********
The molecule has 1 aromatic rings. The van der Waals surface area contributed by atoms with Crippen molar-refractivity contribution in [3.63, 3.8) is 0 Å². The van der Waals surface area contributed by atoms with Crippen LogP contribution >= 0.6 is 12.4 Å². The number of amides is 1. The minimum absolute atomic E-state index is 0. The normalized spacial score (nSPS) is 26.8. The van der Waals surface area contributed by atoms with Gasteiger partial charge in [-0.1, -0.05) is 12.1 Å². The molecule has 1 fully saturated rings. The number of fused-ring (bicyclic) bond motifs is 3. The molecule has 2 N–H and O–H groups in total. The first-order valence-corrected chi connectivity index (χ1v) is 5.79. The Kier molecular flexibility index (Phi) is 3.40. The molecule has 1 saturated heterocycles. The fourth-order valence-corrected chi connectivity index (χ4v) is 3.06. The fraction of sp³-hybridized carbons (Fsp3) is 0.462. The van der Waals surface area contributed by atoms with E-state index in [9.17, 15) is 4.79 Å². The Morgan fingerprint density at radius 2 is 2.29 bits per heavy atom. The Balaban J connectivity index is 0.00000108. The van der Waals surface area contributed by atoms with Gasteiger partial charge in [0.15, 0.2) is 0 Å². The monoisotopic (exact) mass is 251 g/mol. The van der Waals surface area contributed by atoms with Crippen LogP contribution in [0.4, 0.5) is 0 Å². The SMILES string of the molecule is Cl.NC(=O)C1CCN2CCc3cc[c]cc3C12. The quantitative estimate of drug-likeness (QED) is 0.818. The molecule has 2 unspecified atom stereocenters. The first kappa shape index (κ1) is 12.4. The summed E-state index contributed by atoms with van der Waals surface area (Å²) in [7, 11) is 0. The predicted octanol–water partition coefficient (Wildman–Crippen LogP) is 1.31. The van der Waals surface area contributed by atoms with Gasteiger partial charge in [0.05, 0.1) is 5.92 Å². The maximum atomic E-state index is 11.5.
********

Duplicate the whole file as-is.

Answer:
The molecule has 1 aromatic rings. The van der Waals surface area contributed by atoms with Crippen molar-refractivity contribution in [3.63, 3.8) is 0 Å². The van der Waals surface area contributed by atoms with Crippen LogP contribution >= 0.6 is 12.4 Å². The number of amides is 1. The minimum absolute atomic E-state index is 0. The normalized spacial score (nSPS) is 26.8. The van der Waals surface area contributed by atoms with Gasteiger partial charge in [-0.1, -0.05) is 12.1 Å². The molecule has 1 fully saturated rings. The number of fused-ring (bicyclic) bond motifs is 3. The molecule has 2 N–H and O–H groups in total. The first-order valence-corrected chi connectivity index (χ1v) is 5.79. The Kier molecular flexibility index (Phi) is 3.40. The molecule has 1 saturated heterocycles. The fourth-order valence-corrected chi connectivity index (χ4v) is 3.06. The fraction of sp³-hybridized carbons (Fsp3) is 0.462. The van der Waals surface area contributed by atoms with E-state index in [9.17, 15) is 4.79 Å². The Morgan fingerprint density at radius 2 is 2.29 bits per heavy atom. The Balaban J connectivity index is 0.00000108. The van der Waals surface area contributed by atoms with Gasteiger partial charge in [0.15, 0.2) is 0 Å². The monoisotopic (exact) mass is 251 g/mol. The van der Waals surface area contributed by atoms with Crippen LogP contribution in [0.4, 0.5) is 0 Å². The SMILES string of the molecule is Cl.NC(=O)C1CCN2CCc3cc[c]cc3C12. The quantitative estimate of drug-likeness (QED) is 0.818. The molecule has 2 unspecified atom stereocenters. The first kappa shape index (κ1) is 12.4. The summed E-state index contributed by atoms with van der Waals surface area (Å²) in [7, 11) is 0. The predicted octanol–water partition coefficient (Wildman–Crippen LogP) is 1.31. The van der Waals surface area contributed by atoms with Gasteiger partial charge in [0.05, 0.1) is 5.92 Å². The maximum atomic E-state index is 11.5.